Tag Archives: sub-plots

Writing a Trilogy


The second book in the Dimension Norræna trilogy is in print. Today is the first day that I am starting to put my promotion plans into action. Step 1 involves updating my blog, the website, Facebook pages and starting the Amazon adventure. At the same time I keep writing every morning and adding chapters to the third book.

I thought since I followed the 90 Day Novel outline for the first and mostly for second book that I’d do it that way for the third. Not so easy. Some of the suggestions and advice I have come across in writing the last book bear taking a look at.

  1. Keep your characters traits the same through all three books. Sounds easy, but it’s not difficult to put a character in a scene, behaving a certain way that just isn’t a part of the character’s nature. I haven’t had a problem with that, although my main character, the hero so to speak, is on a learning curve so the arc of the story requires her to develop abilities and skills that she never had to begin with.
  2. Know your ending. That’s a big one for me because I didn’t have a clue about my ending in either of the first two books and now in chapter 27 or so, I finally am glimpsing final possibilities for book 3.
  3. Keeping a bible of your series. I hadn’t heard of this until recently (apparently lots of others have). So as a novice I have blithely proceeded without doing this. But I think it’s a great idea. I might do it now. (Okay a little late in the game) but it’s a good way to learn. A series bible is used to keep track of your characters. Their ages, birthdays, appearances, wants and fears, strengths and weaknesses, habits, favorite food, physical aspects, etc. It’s so time consuming to have to scan pages looking back for some information you can’t remember like what color eyes your character had and now you need that or in my case remember the spelling of a foreign name or place. A much easier way is to fact-check your series bible while doing your copy-edits.
  4. In the first book, which has its own beginning, middle and ending, you are building the start of the total story. Each book after has to build bigger. The final book needs to have something grander, larger, more life changing than what the first story was about. Since I don’t have the ending complete in my mind, I have found it more difficult to be satisfied with the ideas I’ve come up with. Are they big enough? Splashy enough? I’m honing in on what will happen, but it’s definitely not fine-tuned yet.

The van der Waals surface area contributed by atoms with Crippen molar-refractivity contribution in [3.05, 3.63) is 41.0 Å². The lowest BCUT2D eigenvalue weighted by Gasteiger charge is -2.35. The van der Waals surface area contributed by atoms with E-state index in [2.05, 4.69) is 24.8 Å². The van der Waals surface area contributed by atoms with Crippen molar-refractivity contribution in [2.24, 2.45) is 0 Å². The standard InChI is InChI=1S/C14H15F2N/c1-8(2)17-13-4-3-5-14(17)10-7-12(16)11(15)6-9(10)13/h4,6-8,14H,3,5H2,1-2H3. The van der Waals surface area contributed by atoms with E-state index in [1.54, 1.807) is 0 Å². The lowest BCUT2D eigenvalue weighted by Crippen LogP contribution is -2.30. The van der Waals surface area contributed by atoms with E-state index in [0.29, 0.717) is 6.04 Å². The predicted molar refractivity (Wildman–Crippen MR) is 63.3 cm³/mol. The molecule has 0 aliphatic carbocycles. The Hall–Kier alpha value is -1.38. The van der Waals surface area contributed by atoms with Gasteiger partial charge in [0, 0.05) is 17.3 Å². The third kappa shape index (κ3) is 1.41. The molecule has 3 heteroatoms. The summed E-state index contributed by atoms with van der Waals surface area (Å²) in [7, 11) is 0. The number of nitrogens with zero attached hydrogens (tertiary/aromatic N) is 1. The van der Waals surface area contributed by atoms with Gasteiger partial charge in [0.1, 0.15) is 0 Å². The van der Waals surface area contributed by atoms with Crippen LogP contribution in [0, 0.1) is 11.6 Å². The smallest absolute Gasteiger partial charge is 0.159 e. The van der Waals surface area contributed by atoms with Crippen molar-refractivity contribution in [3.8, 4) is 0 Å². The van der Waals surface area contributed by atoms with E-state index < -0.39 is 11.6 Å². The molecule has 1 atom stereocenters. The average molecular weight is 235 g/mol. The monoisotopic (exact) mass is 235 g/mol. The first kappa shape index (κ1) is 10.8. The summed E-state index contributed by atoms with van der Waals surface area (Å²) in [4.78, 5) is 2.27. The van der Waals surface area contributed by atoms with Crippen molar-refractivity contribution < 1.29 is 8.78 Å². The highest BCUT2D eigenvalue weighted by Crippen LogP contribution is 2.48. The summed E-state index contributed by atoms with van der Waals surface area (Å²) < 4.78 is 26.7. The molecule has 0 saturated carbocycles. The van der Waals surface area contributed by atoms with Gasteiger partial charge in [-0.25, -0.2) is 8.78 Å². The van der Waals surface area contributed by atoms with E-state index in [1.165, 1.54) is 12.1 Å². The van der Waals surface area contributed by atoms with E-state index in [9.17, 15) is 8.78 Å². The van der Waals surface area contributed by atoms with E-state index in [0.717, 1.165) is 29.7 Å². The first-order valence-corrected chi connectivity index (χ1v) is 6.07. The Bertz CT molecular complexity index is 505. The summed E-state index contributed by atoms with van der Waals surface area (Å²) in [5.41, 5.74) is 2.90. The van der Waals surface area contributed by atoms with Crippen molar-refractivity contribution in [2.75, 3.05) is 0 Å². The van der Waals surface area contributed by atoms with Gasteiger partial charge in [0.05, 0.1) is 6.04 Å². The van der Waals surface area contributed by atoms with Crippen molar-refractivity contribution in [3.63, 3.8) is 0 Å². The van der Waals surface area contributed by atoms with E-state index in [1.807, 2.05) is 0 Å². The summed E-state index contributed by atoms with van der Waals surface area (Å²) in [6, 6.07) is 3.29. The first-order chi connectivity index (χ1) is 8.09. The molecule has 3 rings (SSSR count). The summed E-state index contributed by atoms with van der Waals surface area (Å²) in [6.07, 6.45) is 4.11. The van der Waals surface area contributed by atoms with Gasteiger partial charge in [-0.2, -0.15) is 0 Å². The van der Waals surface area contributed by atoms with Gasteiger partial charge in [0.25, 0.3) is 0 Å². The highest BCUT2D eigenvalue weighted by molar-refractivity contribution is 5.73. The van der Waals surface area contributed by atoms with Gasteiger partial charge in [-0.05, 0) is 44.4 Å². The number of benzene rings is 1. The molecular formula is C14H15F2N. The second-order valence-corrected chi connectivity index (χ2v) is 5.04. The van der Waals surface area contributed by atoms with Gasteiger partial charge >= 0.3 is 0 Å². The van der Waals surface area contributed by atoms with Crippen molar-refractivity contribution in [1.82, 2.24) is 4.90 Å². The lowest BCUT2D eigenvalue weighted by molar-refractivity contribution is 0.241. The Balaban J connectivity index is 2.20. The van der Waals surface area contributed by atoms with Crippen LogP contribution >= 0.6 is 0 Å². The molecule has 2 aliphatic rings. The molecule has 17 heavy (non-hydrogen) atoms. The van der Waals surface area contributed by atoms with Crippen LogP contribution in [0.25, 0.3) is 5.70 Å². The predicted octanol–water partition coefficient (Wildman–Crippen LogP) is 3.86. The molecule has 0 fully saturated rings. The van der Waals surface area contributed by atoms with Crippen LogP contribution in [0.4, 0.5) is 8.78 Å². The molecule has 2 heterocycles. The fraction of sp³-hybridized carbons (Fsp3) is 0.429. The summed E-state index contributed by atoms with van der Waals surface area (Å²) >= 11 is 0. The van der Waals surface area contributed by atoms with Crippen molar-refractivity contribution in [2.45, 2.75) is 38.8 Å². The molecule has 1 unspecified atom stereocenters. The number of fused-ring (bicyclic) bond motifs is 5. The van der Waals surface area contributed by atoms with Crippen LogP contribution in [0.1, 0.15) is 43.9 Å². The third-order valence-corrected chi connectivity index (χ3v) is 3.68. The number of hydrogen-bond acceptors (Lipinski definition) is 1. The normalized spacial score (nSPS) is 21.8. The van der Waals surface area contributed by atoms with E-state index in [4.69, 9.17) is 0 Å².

5. Although Book 2 is a bridge to the last book, and springs from the first book, it can’t be all set-up and planning for the third book. It needs some power of its own. The hero might have a dark time, some suffering, some points of no return— even if he, himself is unaware that this is what is happening. He has to overcome what’s in his way. This sets up the final book more effectively, prepares the reader to want to know what is yet to come.
  6. Dangling threads: Your whole book might be done and you love it, think you’ve covered all the bases when your editor says: “You need to probably consider answering this thread you have that you did nothing with. You can’t just tease the reader and then not follow through.” Now you have to go back and re-write- maybe change aspects of your plot or find a way to paint yourself out of that pocket or eliminate the thread completely and re-write what you thought was a done deal.
  7. You’re coming to the conclusion of the entire story in the third book. Adding a lot of new characters, or new sub-plots makes the story more complicated. If you have secrets, hopefully they were alluded to—thrown in the first two books so that they lead into the answers in the third and final book. Technically, the word is if you did the first two books right everything is in place to tie up the story in book 3. Then again if you have a twist or more than one, more detail may be required. But the reality is, this is the conclusion and you are wrapping things up, putting the book to bed. Of course— like me— you might have crazy thoughts like what if this becomes a longer series. Ummm—maybe not.

When this is all done and I can make a set out of the three books, I’ll be thrilled. And I plan to celebrate—have a little party, but not without some regrets that it is done—that I have to leave my friends and their world. That will be a little sad. Guess I better start thinking about what I want to write next.